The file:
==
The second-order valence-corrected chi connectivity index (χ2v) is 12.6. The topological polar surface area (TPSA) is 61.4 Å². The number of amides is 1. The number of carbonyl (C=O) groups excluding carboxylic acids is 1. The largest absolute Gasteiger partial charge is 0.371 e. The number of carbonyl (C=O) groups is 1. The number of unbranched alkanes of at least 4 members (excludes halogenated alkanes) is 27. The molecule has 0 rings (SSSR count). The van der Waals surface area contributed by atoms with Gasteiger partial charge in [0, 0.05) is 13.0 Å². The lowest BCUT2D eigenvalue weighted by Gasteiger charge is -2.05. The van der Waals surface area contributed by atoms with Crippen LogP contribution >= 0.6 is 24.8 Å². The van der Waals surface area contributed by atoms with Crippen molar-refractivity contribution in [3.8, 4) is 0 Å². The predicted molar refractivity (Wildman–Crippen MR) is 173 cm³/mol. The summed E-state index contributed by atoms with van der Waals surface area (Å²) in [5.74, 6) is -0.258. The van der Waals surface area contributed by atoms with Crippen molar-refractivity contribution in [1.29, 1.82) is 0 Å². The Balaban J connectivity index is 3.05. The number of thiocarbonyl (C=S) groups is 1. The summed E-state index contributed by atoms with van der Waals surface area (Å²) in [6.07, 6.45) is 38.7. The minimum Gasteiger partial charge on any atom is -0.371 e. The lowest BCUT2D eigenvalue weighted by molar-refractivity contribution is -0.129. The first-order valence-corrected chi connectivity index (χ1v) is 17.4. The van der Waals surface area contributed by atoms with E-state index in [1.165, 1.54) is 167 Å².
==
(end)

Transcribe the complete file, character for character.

The second-order valence-corrected chi connectivity index (χ2v) is 12.6. The topological polar surface area (TPSA) is 61.4 Å². The number of amides is 1. The number of carbonyl (C=O) groups excluding carboxylic acids is 1. The largest absolute Gasteiger partial charge is 0.371 e. The number of carbonyl (C=O) groups is 1. The number of unbranched alkanes of at least 4 members (excludes halogenated alkanes) is 27. The molecule has 0 rings (SSSR count). The van der Waals surface area contributed by atoms with Gasteiger partial charge in [0, 0.05) is 13.0 Å². The lowest BCUT2D eigenvalue weighted by Gasteiger charge is -2.05. The van der Waals surface area contributed by atoms with Crippen LogP contribution >= 0.6 is 24.8 Å². The van der Waals surface area contributed by atoms with Crippen molar-refractivity contribution in [3.8, 4) is 0 Å². The predicted molar refractivity (Wildman–Crippen MR) is 173 cm³/mol. The summed E-state index contributed by atoms with van der Waals surface area (Å²) in [5.74, 6) is -0.258. The van der Waals surface area contributed by atoms with Crippen molar-refractivity contribution in [1.29, 1.82) is 0 Å². The Balaban J connectivity index is 3.05. The number of thiocarbonyl (C=S) groups is 1. The summed E-state index contributed by atoms with van der Waals surface area (Å²) in [6.07, 6.45) is 38.7. The minimum Gasteiger partial charge on any atom is -0.371 e. The lowest BCUT2D eigenvalue weighted by molar-refractivity contribution is -0.129. The first-order valence-corrected chi connectivity index (χ1v) is 17.4. The van der Waals surface area contributed by atoms with E-state index in [1.165, 1.54) is 167 Å².